Inspiration MinistriesBy Inspiration Ministries2 Minutes

Jean Sibelius gained fame as a composer in his native Finland. He gained many admirers as his music began to be played worldwide. Born on this day in 1865, he eventually became the victim of a backlash.

Some considered his music to be too conservative. One critic called his Second Symphony “vulgar, self-indulgent, and provincial beyond all description.” Sibelius could be encouraged that many loved his music. Yet the criticism still hurt.

Forced to listen to these remarks, Sibelius realized how easy it was to criticize. He once commented that “a statue has never been set up in honor of a critic.” Yet this criticism still added to his own self-doubt. In 1927, he described how he felt at “rock-bottom.”

Wounded, he withdrew into isolation, publishing no music for the last 25 years of his life.

Like Sibelius, Job, too, faced criticism. Attacked by his friends, Job felt wounded. Ultimately, he turned to God and became convinced that he would be vindicated, declaring,“I know that my Redeemer lives, and he will stand upon the earth at last” (Job 19:25 NLT).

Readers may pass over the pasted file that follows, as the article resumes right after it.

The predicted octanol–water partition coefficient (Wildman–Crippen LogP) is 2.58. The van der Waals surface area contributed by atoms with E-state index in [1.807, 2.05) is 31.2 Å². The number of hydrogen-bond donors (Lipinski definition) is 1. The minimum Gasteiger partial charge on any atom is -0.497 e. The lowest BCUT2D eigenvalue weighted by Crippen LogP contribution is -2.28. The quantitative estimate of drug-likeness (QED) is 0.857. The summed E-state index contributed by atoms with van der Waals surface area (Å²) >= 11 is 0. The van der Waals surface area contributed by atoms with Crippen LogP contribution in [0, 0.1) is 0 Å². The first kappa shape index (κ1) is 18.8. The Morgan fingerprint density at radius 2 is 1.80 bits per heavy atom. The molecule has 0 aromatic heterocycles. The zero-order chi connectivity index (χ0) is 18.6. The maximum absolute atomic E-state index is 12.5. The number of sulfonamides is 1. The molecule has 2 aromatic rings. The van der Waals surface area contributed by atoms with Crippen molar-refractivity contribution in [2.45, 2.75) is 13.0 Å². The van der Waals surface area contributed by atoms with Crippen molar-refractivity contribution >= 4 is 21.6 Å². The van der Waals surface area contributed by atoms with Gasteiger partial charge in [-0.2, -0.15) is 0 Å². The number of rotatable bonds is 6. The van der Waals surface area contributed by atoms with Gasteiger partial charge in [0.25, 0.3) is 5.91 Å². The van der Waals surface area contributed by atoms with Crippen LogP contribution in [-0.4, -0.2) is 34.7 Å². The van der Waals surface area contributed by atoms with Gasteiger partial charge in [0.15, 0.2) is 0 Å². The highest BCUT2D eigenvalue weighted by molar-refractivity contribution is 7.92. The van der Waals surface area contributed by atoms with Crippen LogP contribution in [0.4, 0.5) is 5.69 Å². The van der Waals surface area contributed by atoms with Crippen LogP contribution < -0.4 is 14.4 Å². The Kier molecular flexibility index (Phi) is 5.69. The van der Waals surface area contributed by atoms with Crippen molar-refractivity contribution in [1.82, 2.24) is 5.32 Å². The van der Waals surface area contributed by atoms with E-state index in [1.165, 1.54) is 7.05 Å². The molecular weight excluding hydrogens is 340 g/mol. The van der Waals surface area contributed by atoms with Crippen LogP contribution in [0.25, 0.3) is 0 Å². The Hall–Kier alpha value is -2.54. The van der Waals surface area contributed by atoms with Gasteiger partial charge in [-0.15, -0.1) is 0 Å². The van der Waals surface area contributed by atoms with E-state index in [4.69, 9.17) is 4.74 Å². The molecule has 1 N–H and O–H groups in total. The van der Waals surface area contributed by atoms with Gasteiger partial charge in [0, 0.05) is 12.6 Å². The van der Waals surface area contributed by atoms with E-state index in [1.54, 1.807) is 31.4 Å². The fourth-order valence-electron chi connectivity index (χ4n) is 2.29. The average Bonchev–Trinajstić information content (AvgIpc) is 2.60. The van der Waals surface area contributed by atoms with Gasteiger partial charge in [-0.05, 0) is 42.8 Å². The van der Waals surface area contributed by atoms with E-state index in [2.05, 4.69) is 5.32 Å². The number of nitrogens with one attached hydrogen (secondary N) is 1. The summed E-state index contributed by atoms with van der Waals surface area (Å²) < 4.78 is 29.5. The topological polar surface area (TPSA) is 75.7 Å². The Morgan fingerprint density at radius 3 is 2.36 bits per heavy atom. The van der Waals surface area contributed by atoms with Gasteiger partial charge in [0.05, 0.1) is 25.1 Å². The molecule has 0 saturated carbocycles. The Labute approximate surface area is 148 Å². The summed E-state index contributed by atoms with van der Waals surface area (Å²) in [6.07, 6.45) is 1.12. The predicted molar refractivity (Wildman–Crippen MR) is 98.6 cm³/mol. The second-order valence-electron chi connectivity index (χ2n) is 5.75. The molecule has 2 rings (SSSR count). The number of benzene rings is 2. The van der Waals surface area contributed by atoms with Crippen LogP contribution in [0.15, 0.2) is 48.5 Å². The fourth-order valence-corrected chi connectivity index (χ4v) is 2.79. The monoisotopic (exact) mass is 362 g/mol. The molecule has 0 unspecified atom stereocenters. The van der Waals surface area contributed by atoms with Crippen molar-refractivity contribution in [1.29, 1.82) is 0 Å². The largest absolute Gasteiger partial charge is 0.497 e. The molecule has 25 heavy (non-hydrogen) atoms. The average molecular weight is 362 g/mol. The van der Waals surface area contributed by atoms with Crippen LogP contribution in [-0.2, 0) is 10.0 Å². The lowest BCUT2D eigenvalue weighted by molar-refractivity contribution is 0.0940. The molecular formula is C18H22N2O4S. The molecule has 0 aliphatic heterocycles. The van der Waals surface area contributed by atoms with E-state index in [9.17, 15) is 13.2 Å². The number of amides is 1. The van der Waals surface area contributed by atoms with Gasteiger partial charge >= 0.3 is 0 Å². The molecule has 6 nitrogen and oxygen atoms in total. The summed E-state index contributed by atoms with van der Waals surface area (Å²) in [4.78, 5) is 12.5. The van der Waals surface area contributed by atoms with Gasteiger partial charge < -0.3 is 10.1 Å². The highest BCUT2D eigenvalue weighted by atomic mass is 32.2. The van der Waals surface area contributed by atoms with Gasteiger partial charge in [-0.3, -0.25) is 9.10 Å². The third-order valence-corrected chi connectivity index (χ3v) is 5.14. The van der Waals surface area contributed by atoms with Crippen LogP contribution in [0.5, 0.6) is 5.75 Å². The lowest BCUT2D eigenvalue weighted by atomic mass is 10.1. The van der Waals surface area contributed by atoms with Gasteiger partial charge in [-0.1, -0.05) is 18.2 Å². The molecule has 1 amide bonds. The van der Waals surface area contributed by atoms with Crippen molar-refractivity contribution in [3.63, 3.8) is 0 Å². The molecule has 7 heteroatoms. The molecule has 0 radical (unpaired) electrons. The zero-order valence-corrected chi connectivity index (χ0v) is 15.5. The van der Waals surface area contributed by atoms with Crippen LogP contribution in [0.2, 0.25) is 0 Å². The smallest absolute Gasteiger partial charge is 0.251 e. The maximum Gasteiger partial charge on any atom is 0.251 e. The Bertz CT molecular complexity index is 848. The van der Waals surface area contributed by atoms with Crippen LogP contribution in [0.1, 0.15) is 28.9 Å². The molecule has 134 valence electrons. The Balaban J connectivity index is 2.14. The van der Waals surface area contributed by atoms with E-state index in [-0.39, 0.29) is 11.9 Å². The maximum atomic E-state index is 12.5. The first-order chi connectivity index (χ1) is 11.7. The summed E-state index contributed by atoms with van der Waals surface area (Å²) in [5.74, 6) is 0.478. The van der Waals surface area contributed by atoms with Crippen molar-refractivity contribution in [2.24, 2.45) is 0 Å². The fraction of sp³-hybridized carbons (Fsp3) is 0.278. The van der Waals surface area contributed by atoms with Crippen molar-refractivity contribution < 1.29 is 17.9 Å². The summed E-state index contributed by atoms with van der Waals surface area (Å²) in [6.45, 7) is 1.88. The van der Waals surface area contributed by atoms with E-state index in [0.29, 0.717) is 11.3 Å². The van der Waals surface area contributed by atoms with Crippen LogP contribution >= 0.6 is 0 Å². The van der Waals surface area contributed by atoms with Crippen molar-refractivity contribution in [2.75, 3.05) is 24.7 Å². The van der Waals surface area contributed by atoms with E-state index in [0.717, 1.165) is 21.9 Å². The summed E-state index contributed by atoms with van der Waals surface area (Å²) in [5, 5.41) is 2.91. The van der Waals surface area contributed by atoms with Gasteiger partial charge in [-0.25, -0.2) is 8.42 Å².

There are many ways to respond to criticism. It can be helpful to pray about what you hear. The perspective you receive may be valid and valuable. As God leads, you may seek to change. But never allow criticism to impact your commitment to the Kingdom of God. Stay focused and faithful to His call. Don’t give up or become discouraged. Others may not understand your mission; make sure that God is pleased.

Also remember the ways your words can impact others. Your comments, even spoken without malice, may hurt someone. Think about this before you spread rumors or listen to gossip. These words can sink into the heart and really cause deep wounds (Proverbs 18:8).